Workplace bullying is harassment - a form of unfair discrimination. It is a worldwide phenomenon and is a serious and chronic workplace stressor that negatively affects individuals and organisations.
Sadly, South Africa shares an equal part of the unhappy state of affairs. For example, in an internet survey conducted in 2000, it was found that 77.8% of South Africans said they had experienced a form of victimisation during their career.
What is workplace bullying? The International Labour Organisation describes bullying as “any incident in which a person is abused, threatened or assaulted, in circumstances relating to their work. These obvious behaviours would originate from customers, co-workers at any level of the organisation. This definition would include all forms of harassing, offending, socially excluding harassment, bullying, intimidation, physical threats/assault, robbery and other intrusive behaviours.”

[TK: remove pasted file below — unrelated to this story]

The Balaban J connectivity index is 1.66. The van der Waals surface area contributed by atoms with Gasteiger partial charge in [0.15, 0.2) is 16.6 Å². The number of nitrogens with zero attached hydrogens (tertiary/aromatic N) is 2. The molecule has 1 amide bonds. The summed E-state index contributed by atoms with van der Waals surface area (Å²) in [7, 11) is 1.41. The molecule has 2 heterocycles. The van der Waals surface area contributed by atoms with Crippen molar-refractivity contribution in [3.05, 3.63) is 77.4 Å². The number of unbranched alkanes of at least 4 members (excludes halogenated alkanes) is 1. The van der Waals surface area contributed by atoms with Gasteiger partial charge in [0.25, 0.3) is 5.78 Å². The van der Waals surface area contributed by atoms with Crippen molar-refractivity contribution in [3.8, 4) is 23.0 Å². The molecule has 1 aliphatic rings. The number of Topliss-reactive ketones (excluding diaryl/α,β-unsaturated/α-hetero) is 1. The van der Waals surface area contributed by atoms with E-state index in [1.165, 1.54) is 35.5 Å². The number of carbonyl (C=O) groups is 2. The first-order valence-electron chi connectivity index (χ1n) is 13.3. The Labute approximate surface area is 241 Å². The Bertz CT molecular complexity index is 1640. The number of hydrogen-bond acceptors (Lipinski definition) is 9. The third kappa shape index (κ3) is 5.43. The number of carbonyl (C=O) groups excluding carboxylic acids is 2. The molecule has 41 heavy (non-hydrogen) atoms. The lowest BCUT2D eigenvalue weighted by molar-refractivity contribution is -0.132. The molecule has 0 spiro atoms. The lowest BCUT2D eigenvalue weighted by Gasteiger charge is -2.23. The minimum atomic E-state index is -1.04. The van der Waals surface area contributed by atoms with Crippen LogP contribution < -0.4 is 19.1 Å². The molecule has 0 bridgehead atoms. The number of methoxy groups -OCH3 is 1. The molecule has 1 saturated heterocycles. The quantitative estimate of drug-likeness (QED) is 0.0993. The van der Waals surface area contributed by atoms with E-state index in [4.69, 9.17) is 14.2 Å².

Workplace bullies come in all shapes and sizes. They can be men or women and they can be managers, supervisors or other workers. Bullies can harass one person or a group of people. Examples of harassment and bullying include: spreading malicious rumours, or insulting someone, particularly on grounds of gender, race, or disability ridiculing or degrading someone - picking on them or setting them up to fail exclusion or victimisation unfair treatment, for example based on race/ethnicity, gender sexual orientation, pregnancy, age, disability, religion, HIV status, etc. overbearing supervision or other misuses of power or position unwelcome sexual advances - touching, standing too close and displaying of offensive material making threats/comments about job security without foundation deliberately undermining a competent worker by overloading and constant criticism preventing individuals from progressing by intentionally blocking promotion or training opportunities reprimanding someone in an abusive manner in the presence